- What other names is Herb Robert known by?
- What is Herb Robert?
- How does Herb Robert work?
- Are there safety concerns?
- Dosing considerations for Herb Robert.
Aiguilles de Notre-Dame, Bec de Cigogne, Bec de Grue, Cerfeuil Puant, Cerfeuil Sauvage, Dragon's Blood, Épingle de la Vierge, Fourchette du Diable, Géranium de Robert, Géranium Herbe à Robert, Geranium robertianum, Herbe à l'Esquinancie, Herbe à Robert, Herbe Rouge, Hierba de San Roberto, Mountain Geranium, Patte d'Alouette, Stinky Bob, Storkbill, Wild Crane's-Bill.
Herb Robert is plant. It has an unpleasant odor, so it is sometimes called “Stinky Bob.” The leaves, stems, and flowers are used to make medicine.
Herb Robert is used for diarrhea; to improve functioning of the liver and gallbladder; to reduce swelling (inflammation) of the kidney, bladder, and gallbladder; and to prevent the formation of stones in the kidney, bladder, or gallbladder.
Some people use Herb Robert as a mouthwash or gargle. The fresh leaves are chewed to relieve sore mouth and throat.
Insufficient Evidence to Rate Effectiveness for...
- Treating diarrhea.
- Improving liver and gallbladder function.
- Reducing swelling of the kidney, bladder, and gallbladder.
- Preventing formation of stones in the kidney, bladder, or gallbladder.
- Treating sore mouth and throat, when the fresh leaves are chewed.
- Other conditions.
An extract of Herb Robert may slow the growth of bacteria and viruses.
There isn't enough information available to know if Herb Robert is safe.
Special Precautions & Warnings:Pregnancy and breast-feeding: Not enough is known about the use of Herb Robert during pregnancy and breast-feeding. Stay on the safe side and avoid use.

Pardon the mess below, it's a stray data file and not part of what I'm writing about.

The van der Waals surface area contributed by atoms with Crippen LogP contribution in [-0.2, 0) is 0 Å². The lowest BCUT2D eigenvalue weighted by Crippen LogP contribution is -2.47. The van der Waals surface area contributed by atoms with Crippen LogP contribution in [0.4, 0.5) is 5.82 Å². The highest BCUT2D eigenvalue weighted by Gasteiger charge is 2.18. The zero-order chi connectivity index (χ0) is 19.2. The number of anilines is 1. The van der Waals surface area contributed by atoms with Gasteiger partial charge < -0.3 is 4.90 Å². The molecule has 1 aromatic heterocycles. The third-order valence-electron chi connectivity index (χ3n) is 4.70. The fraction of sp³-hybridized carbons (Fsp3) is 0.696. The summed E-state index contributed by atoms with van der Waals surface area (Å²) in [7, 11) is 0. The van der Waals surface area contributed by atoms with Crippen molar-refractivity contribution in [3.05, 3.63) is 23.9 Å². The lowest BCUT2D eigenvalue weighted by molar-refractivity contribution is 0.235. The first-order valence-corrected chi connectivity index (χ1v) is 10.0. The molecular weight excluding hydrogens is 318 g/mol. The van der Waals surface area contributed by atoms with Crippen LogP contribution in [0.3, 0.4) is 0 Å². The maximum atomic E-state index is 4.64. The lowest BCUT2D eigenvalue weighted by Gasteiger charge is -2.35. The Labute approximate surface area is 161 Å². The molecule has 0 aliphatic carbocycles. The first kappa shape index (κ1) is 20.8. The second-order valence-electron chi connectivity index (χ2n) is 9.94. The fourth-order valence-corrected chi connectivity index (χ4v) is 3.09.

The appropriate dose of Herb Robert depends on several factors such as the user's age, health, and several other conditions. At this time there is not enough scientific information to determine an appropriate range of doses for herb Robert. Keep in mind that natural products are not always necessarily safe and dosages can be important. Be sure to follow relevant directions on product labels and consult your pharmacist or physician or other healthcare professional before using.
Natural Medicines Comprehensive Database rates effectiveness based on scientific evidence according to the following scale: Effective, Likely Effective, Possibly Effective, Possibly Ineffective, Likely Ineffective, and Insufficient Evidence to Rate (detailed description of each of the ratings).
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Gruenwald J, Brendler T, Jaenicke C. PDR for Herbal Medicines. 1st ed. Montvale, NJ: Medical Economics Company, Inc., 1998.